One of the seven developmental stages that infants and young children must go through that is especially stressful for parents is crying – especially unexplained crying. All babies cry. They cry because that is the only method they have of communicating with us. They are usually trying to tell us that they are hungry, cold, wet, tired, bored or uncomfortable. Most studies show that babies will begin to cry more often around two weeks of age, will peak around six to eight weeks of age and then decline noticeably around the fourth to sixth month. But all babies are unique, and while some are easy going and easily soothed, others may have "difficult temperaments" where they cry more often and are difficult to soothe.
Some babies experience colic, which is one of the most common complaints parents present to their pediatricians. Colic is crying that is excessive, irregular, with no explanation, and is difficult to console and soothe. A common definition of colic is crying that occurs for more than three hours a day, three days a week, for three weeks in otherwise healthy infants. Colicky babies have a loud, piercing cry, will often arch their backs while crying and may tighten their bodies with their knees pulled into their stomachs or held out stiff and straight. It is very important for parents of a colicky baby to seek medical help, just to rule out any medical causes. But once medical concerns are ruled out and colic is diagnosed it is important for parents to understand that their child's cries are not due to pain – and that their response to the baby's cries are what's important.
Colic is the most common precipitant of serious physical abuse to infants. Many of us have read news accounts of infants that have been seriously hurt because they wouldn't stop crying and their caregiver lost control. Parents need to develop a plan for helping their infant as well as managing their own responses to the crying. Parents need to be aware that colic is common, it is not their fault, they should not take it personally and stay calm. Other coping techniques for parents include:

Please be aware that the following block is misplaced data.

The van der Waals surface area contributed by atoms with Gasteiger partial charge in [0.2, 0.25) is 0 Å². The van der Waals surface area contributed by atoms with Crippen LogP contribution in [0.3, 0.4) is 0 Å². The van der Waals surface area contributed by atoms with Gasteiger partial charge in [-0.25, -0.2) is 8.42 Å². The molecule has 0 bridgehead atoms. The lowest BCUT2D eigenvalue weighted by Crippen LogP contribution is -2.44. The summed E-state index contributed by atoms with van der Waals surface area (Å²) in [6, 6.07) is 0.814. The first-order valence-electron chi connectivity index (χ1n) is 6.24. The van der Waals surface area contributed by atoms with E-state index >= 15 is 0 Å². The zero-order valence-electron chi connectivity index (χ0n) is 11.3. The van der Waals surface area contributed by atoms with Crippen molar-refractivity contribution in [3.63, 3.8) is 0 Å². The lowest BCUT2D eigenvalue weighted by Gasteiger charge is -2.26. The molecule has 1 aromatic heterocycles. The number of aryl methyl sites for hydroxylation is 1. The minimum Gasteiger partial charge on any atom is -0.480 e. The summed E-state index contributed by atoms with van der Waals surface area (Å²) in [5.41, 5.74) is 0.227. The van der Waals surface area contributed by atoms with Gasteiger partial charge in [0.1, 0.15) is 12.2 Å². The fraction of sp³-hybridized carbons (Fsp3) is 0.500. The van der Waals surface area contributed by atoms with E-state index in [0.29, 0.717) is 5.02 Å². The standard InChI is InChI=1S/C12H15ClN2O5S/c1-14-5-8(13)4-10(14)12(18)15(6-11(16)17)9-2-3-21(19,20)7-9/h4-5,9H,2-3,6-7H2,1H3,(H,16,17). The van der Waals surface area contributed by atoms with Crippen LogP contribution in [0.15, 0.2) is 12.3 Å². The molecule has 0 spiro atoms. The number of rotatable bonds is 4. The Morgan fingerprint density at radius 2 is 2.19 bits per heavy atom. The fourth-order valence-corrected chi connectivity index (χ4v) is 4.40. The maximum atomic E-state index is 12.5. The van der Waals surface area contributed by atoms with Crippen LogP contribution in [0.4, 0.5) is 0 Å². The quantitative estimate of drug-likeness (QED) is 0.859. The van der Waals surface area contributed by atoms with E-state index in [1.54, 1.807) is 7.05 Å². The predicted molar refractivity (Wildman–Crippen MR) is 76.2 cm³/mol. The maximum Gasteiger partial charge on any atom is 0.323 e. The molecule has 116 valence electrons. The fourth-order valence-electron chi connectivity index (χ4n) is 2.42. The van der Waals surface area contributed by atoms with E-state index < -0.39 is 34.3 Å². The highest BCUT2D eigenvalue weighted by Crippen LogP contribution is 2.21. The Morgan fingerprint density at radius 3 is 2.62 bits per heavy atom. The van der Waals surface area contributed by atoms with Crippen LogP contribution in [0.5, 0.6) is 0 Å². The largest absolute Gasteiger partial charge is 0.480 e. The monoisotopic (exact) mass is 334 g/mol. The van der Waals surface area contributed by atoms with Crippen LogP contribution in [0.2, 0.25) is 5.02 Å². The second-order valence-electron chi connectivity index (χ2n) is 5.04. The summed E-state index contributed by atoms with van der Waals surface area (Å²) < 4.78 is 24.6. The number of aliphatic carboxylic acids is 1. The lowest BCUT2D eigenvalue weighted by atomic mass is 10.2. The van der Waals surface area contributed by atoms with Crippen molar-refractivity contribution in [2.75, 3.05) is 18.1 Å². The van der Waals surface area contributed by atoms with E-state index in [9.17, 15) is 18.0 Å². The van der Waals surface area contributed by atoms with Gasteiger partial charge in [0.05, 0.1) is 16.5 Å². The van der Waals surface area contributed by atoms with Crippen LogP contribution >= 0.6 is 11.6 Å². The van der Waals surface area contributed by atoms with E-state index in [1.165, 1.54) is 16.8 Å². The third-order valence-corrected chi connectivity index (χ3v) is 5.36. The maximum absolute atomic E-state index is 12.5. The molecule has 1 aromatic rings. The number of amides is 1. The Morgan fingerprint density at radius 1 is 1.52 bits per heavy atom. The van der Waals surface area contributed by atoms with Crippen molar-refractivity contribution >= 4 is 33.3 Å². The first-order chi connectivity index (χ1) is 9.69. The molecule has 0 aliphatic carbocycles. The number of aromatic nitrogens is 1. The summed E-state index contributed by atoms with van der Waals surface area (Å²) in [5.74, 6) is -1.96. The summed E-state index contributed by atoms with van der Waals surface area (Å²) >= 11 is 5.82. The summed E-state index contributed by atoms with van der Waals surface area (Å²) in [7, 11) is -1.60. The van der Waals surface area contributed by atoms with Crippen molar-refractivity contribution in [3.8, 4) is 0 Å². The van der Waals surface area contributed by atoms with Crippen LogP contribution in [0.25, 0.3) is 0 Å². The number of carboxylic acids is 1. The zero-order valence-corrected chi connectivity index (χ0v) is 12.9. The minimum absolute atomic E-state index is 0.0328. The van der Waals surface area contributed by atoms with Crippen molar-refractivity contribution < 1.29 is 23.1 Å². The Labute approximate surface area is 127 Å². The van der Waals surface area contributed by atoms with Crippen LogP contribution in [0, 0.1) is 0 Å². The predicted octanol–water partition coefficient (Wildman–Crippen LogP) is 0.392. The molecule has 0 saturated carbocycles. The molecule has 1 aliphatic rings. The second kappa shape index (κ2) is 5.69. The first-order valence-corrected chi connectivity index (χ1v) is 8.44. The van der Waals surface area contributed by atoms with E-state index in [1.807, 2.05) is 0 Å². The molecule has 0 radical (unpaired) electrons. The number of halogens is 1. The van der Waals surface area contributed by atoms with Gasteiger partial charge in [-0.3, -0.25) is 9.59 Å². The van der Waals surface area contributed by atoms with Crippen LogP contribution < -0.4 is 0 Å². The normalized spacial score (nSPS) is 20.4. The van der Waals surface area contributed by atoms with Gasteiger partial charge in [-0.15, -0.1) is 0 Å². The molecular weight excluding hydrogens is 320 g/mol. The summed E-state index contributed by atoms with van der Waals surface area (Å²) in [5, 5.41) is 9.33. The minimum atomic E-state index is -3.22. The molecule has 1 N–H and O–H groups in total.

- Take deep breaths and relax
- Take turns caring for the baby – ask someone from your support network to help and give you a break
- Take 15 minutes to calm your baby – and as long as your baby is safe and secure, then take a break from your baby
- Talk with other parents for support and reassurance
- Ask for help from friends and relatives
- If possible, hire someone to help out
Rather than spending so much energy on figuring out why their baby is crying, parents' energy is better spent on responding to the cries. Research has shown that infants whose mothers promptly responded to their cries in the first few months actually cried less later in their first year than do babies whose mothers did not respond promptly. There are a variety of techniques that can be used in making your baby as comfortable as possible and reduce crying:
- Feed your baby just the right amount. Many parents try to feed their baby every time they cry which results in overfeeding.
- Engage in more active play earlier in the day
- Change the baby's position
- Handle the baby gently
- Offer a pacifier
- While holding the baby in your arms, walk or rock baby gently – talk or sing to them
- Lay baby on top of you and massage or pat their back gently
- Give them a warm bath
- Wear baby in a sling-type carrier
- Turn on a constant noise, like radio, vacuum cleaner, water faucet, the dryer.
- Take baby for a ride in the stroller or car
- Place baby in a wind up swing
Parents need to focus on and enjoy the times their child is not crying and keep in mind that the crying is part of a stage that will pass. For more information on crying and other infant behavior, check out the University of Illinois Extension website "Parenting 24/7" at www.parenting247.org